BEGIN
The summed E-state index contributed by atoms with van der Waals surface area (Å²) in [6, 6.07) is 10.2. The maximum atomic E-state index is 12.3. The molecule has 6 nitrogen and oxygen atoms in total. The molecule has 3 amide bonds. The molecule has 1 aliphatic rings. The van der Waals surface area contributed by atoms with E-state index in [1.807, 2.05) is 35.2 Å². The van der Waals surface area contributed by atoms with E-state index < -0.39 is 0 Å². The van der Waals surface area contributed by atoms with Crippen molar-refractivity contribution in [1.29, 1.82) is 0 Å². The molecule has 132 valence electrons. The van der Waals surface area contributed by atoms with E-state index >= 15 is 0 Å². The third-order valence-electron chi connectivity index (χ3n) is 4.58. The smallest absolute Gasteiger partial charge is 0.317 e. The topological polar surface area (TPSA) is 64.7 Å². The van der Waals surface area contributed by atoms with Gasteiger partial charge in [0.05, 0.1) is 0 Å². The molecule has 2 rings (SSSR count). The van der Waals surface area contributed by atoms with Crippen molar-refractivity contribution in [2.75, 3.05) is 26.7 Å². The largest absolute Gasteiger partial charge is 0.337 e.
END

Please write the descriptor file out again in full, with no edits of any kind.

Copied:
The summed E-state index contributed by atoms with van der Waals surface area (Å²) in [6, 6.07) is 10.2. The maximum atomic E-state index is 12.3. The molecule has 6 nitrogen and oxygen atoms in total. The molecule has 3 amide bonds. The molecule has 1 aliphatic rings. The van der Waals surface area contributed by atoms with E-state index in [1.807, 2.05) is 35.2 Å². The van der Waals surface area contributed by atoms with E-state index < -0.39 is 0 Å². The van der Waals surface area contributed by atoms with Crippen molar-refractivity contribution in [1.29, 1.82) is 0 Å². The molecule has 132 valence electrons. The van der Waals surface area contributed by atoms with E-state index >= 15 is 0 Å². The third-order valence-electron chi connectivity index (χ3n) is 4.58. The smallest absolute Gasteiger partial charge is 0.317 e. The topological polar surface area (TPSA) is 64.7 Å². The van der Waals surface area contributed by atoms with Gasteiger partial charge in [0.05, 0.1) is 0 Å². The molecule has 2 rings (SSSR count). The van der Waals surface area contributed by atoms with Crippen molar-refractivity contribution in [2.75, 3.05) is 26.7 Å². The largest absolute Gasteiger partial charge is 0.337 e.